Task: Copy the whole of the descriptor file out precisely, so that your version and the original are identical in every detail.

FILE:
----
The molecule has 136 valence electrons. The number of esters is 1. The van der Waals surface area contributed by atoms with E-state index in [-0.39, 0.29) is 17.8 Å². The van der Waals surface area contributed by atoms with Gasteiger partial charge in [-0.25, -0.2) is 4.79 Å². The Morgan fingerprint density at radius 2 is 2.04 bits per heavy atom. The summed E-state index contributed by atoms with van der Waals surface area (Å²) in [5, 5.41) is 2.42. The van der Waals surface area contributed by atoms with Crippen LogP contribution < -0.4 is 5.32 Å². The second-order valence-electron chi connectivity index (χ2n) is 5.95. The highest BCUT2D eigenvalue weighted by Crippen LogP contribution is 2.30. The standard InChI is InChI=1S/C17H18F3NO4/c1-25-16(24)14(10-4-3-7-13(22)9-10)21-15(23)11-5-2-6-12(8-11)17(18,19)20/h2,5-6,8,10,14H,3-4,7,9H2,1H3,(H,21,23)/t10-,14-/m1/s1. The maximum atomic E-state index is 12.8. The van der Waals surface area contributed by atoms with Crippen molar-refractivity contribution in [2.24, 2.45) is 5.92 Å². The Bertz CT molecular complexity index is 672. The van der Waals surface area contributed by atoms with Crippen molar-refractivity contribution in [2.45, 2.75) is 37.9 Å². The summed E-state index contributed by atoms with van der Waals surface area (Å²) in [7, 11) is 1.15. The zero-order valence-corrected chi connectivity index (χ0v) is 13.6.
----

The molecule has 136 valence electrons. The number of esters is 1. The van der Waals surface area contributed by atoms with E-state index in [-0.39, 0.29) is 17.8 Å². The van der Waals surface area contributed by atoms with Gasteiger partial charge in [-0.25, -0.2) is 4.79 Å². The Morgan fingerprint density at radius 2 is 2.04 bits per heavy atom. The summed E-state index contributed by atoms with van der Waals surface area (Å²) in [5, 5.41) is 2.42. The van der Waals surface area contributed by atoms with Crippen LogP contribution < -0.4 is 5.32 Å². The second-order valence-electron chi connectivity index (χ2n) is 5.95. The highest BCUT2D eigenvalue weighted by Crippen LogP contribution is 2.30. The standard InChI is InChI=1S/C17H18F3NO4/c1-25-16(24)14(10-4-3-7-13(22)9-10)21-15(23)11-5-2-6-12(8-11)17(18,19)20/h2,5-6,8,10,14H,3-4,7,9H2,1H3,(H,21,23)/t10-,14-/m1/s1. The maximum atomic E-state index is 12.8. The van der Waals surface area contributed by atoms with Crippen molar-refractivity contribution in [2.24, 2.45) is 5.92 Å². The Bertz CT molecular complexity index is 672. The van der Waals surface area contributed by atoms with Crippen molar-refractivity contribution in [2.45, 2.75) is 37.9 Å². The summed E-state index contributed by atoms with van der Waals surface area (Å²) in [7, 11) is 1.15. The zero-order valence-corrected chi connectivity index (χ0v) is 13.6.